A wildfire burns in Reynolds County in March, 2012. (Photo by AJ Hendershott)
People are funny about trees. We don't think about them much as long as they're healthy and nice to look at. We want them here, but unless they're dead or dying we don't consider them.
I had the opportunity to fly west this week to California on personal time and the one thing I couldn't wait to see were the famous giant redwood trees. To be honest, I don't normally seek trees out to view. I like them, but as long as they're there, I tend not to think about them. But knowing I was about to view a tree species that is the largest and oldest in the world, was truly exciting.
But before I even made it to California to set my eyes on a redwood, some other trees took center stage in a scene I hadn't anticipated. My flights across the west connected in Denver, Co., and as my second flight headed away from Denver and over the Rocky Mountains, the sight below was devastating.
I was looking at a portion of the 846,366 acres in Colorado that were burned in wildfire this year, according to the National Interagency Fire Center (NIFC). The black remains of the forest fires we've all watched on the news this year was right below my plane as it raised high into the sky. I'm not sure of the distance, but from my elevated vantage point the blanket of singed trees reached out as far as I could see. Intermixed with the dark forested areas were a few green patches next to buildings where a yard and the trees within had been protected. These sheltered green areas looked strange amongst the blackness.
This, I thought, is what wildfire really means. It doesn't happen in some distant, uninhabited non-descript area of trees we can't relate to. It happens anywhere and it's wild, uncontrolled, and nearly impossible to stop at its worst. It happens to forests full of wildlife, it spreads it's devastation to people's homes and can fill such huge areas that the full consequences are immeasurable.
Missouri wildfires have burned 23,321 acres this year. While this might not sound too bad in comparison to acreages burned in Colorado, consider that it all adds up. And those many thousands of acres mean a lot to the Missourians who live there, hunt there, and hike there. Across our nation, wildfire devastation has added up this year across 8,305,297 acres according to the NIFC. That's an area larger than the whole state of Maryland. According to foresters here in southeast Missouri, this was the worst year for wildfires that many of them could remember, due to our dry weather conditions.
Eventually the plane rose high enough in the sky and emerged above the clouds so I could no longer see the masses of burned trees below. But the scene remained in my mind's eye. It's a vision I hope I never forget and hope to never witness to that extent in my home state.
Drought and weather conditions are factors that no one can control. But Smokey Bear said "Only you can prevent wildfires" because most wildfires are caused by human negligence or malicious arson. You can take up Smokey's cause by using safe burning techniques when you must burn.
|*||Check with your local fire department to see if open burning is permitted or if you need a burn permit.|
|*||Prior to the burn, contact your local forestry office or rural fire department and tell them your plans--what time you plan to start burning, how long you plan to burn and what (brush piles, leaves, etc.) you will burn.|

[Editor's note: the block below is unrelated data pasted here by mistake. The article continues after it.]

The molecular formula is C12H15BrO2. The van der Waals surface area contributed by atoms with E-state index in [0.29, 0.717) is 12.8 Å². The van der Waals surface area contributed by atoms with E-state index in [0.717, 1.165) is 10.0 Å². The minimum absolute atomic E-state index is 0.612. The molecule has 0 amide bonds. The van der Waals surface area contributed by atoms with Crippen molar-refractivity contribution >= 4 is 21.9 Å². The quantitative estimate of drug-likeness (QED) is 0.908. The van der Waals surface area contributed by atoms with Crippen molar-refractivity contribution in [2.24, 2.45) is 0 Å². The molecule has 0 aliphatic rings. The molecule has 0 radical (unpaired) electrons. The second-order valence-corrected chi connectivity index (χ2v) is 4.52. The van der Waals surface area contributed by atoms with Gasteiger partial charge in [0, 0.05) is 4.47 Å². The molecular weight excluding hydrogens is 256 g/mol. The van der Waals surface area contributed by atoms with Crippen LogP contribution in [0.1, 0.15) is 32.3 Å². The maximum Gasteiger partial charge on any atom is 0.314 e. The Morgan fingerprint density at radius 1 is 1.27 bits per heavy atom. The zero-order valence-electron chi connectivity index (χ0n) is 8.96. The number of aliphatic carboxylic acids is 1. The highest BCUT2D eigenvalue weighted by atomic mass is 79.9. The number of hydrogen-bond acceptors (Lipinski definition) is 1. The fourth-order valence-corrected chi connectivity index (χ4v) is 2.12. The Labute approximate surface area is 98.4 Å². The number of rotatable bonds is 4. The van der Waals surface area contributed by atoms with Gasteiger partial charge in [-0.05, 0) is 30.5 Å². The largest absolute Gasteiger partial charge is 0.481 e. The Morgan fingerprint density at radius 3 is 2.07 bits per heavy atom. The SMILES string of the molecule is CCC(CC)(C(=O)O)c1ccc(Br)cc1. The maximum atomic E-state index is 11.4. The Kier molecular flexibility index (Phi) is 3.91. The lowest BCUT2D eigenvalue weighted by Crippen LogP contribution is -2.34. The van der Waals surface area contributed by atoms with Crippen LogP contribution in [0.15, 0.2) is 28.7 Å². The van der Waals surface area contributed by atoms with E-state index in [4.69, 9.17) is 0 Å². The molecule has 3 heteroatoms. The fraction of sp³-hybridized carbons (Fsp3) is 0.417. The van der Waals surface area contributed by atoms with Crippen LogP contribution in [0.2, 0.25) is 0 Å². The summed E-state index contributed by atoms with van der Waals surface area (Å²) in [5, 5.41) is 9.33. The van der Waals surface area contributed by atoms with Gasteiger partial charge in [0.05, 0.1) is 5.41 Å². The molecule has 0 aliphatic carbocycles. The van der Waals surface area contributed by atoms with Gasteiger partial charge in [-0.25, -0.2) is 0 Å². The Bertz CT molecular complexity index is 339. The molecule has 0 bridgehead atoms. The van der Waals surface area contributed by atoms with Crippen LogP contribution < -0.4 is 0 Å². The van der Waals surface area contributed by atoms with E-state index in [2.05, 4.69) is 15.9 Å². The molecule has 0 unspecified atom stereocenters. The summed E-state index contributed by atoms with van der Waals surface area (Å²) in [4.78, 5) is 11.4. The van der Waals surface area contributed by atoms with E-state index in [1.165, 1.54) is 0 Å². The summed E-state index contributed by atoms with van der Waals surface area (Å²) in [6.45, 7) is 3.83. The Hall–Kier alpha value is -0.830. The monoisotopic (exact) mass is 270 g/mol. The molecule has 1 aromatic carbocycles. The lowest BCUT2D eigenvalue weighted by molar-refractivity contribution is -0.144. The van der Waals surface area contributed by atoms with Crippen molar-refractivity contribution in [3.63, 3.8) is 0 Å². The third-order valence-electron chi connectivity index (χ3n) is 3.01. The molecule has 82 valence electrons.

|*||Check the weather. Avoid burning on dry, windy days. Pick an overcast day when winds are calm and humidity is high. Try to burn before 10 a.m. or after 3 p.m. This is when winds are usually calmest and humidity is highest.|
|*||Keep brush piles small (about 5 feet by 5 feet), and burn them in open fields when snow is on the ground or in the late spring after the grass has greened up.|
|*||Avoid burning piles under overhanging tree limbs, utility lines or close to buildings.|
|*||Cover your debris pile with a waterproof tarp. After a rain, when the surrounding vegetation is wet, remove the plastic and you'll be ready to burn. This helps reduce the chance of your fire spreading to surrounding vegetation.|
|*||Before you burn, gather rakes, wet burlap sacks and other firefighting tools. Have a source of water close by. This will help you take quick action should your fire start to get out of control. Call the fire department immediately should a fire escape.|
|*||Stay with your burn pile until it is completely extinguished. Drown ashes with water and stir them with a shovel or rake to make sure there are no hot embers left smoldering.|
|*||Check your fire the next day, just to be sure.|
Also, consider alternatives to burning before you light a match. You can: compost twigs and small limbs to produce great organic matter for your vegetable and flower gardens; chip larger branches into mulch for gardens, trees and landscaped areas; use wood chippers to eliminate tree branches and other debris; Haul debris to designated dump sites in your area; cut fallen limbs for use or sale as firewood; build--don't burn--brush piles to make wildlife habitat and let it naturally decay in two to five years.
With these alternatives, we can prevent a large majority of wildfires and heed Smokey Bear's warning.
I saw the redwood trees within hours of the devastated Rocky Mountain forest fire areas. They were majestic, just as I'd expected, and on the farthest other end of the spectrum from the sad state of the Colorado trees. Once I returned to Missouri, our rolling forested hills in the beginning stages of autumn welcomed me home, and I was glad to see them.
To report a wildfire call 911 or call your local Missouri Department of Conservation forestry office.